The historical silence and geographical ambiguity that mark Of Gods and Men is remarkably different from Outside the Law, which is set in France and unmistakably addresses the fact of colonialism in Algeria. Unlike the wonderfully fleshed out personalities of the monks, the three brothers in Outside the Law serve as mere narratological devices, and their individual transformations are remarkably flat. Instead of spiritual duty or fraternal love, the brothers find each other (quite literally) in France due to the violence of history, symbolized by the Sétif massacre. On V. E. Day (8 May 1945), as Europe celebrated the surrender of Nazi Germany, nationalist protests broke out in Sétif, Algeria. Subsequently, the French brutally cracked down on the largely peaceful protesters. The unrest then spread to surrounding regions, resulting in violence across north Constantine. Not only has Sétif been heralded as the beginning of Algeria’s war of independence, but Sartre also claimed that these events undeniably exposed the hypocrisy of the colonial regime. As such, Sétif provides a fitting moment for the opening of film. Perhaps unsurprisingly, the invocation of Sétif has also proved to be extremely controversial.
Outside the Law has been criticized for historical inaccuracy and for condensing the Sétif massacres into a single event. Yet what may seem to be artistic license may point to something more profound: we should not forget that in France, the massacres at Sétif were refereed to as “les événements” (the events) for decades. More recently, this colonial amnesia was re-enacted in the 2005 law that insisted on teaching the “positive effects” of French colonialism. Ironically, as the French state has usurped the power to narrate these atrocities (and attempted to render them invisible in the process), the film asserts the massacres with a symbolic coherence that is also disproved by the historical record. The difference, of course, is that generally it is governments, not movies, which are held accountable for historical accuracy.
Outside the Law does not focus on spiritual or universal aspirations, but, rather, on the FLN’s (National Liberation Front) attempt to violently liquidate its adversaries in France. The film has been labeled a “gangster movie,” even by its co-producer. The characters often slide into caricatures; they are people “without faith nor law.” Yet while there are undoubtedly many historical inaccuracies and underdeveloped characters in the film, Malika Rahal suggests that this narrative has given the second generation of Algerians in France an important story that allows them to make sense of their post-colonial identity. This is a different kind of existentialist condition than the one explored in Of Gods and Men, to be sure. But (contra Sartre) we may not be free to choose our brand of existentialism after all.
Predictably, film critics have ignored the deeper questions surrounding violence and formation of post-colonial identities. Instead, they have lauded Of Gods and Men for advancing the possibility of co-existence between Christians and Muslims. A review of the original monograph on which the movie is based concludes that there is a “good Islam and a bad Islam,” just as there are “good European Christians and really bad European Christians.” In Of Gods and Men, however, the “really good Europeans” teach the Muslims how to create a “good Islam.” In one scene Brother Christian, faced with the prospect of death, preaches to an Islamist leader that the Qur’an respects Christians and believes them to be friends of the Muslims. At other moments, we see the monks reading the Qur’an, writing in Arabic, and reminding the native population of the nobility of the Islamic faith. By contrast, one of the few times the monks go to visit an Algerian household for a celebration, the Muslims are reciting the Qur’an and citing an obligation to kill the unbelievers. The message is clear: the Trappists should teach the Muslims the truth of their religion, which means discussing theology outside of any historical or political context. This has an uneasy echo with another theme in Algeria’s colonial history: the need for the colonial state to encourage an “acceptable” version of Islam.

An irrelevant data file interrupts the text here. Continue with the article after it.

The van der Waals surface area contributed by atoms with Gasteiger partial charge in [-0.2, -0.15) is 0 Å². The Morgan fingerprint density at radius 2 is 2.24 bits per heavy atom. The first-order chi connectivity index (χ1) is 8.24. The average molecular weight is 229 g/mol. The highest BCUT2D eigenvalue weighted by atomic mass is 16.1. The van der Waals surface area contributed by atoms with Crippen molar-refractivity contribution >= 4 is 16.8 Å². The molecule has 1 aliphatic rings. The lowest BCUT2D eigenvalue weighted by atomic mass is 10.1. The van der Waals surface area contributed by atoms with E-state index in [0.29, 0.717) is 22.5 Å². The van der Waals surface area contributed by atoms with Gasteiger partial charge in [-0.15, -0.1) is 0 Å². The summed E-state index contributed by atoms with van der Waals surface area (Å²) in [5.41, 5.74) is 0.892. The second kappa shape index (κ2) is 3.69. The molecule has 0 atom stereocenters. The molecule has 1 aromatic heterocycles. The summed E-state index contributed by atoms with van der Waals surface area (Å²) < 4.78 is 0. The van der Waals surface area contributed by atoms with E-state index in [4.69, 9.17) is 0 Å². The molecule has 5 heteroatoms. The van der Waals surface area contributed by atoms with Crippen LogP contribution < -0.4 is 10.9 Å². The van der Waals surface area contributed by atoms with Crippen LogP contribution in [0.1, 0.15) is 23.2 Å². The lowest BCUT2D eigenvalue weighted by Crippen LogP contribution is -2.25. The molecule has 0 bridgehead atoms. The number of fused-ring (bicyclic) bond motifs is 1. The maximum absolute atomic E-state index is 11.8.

The critical reception of the two films is also rooted in historical precedent. Following the announcement that the seven Trappist monks had been executed on 26 May 1996, 40,000 churches in France tolled their bells to express their grief. Following the emergence of information surrounding the massacres in Sétif and Guelma, which killed thousands of Algerians, the French state actively hid the events in order to protect French Algeria. Similarly, some French politicians have claimed that Outside the Law is an insult to the French Republic, while Of Gods and Men has been revered despite (or thanks to) the lack of political context. Yet to view Of Gods and Men as a treatise on humanism, while regarding Outside the Law as a particularistic, “gangster,” action movie, is to fail to grasp how the movies are intrinsically related. Rather than being diametrically opposed, the relationship between the two films reflects the tangled post-colonial connection between metropole and colony. As Etienne Balibar has poignantly written: “Algeria and France, taken together, do not make two, but something like one and a half, as if each of them, in their addition, already contributed a part of the other.”
1. See Joseph V. Montville’s review in Middle East Journal Vol. 57, No 4 (Autumn, 2003), pp. 665 – 667.
2. Etienne Balibar, “Algeria, France: One Nation or Two?” in Joan Copjec and Michael Sorkin (eds.), Giving Ground: the Politics of Propinquity (New York: Verso, 1999), p. 164.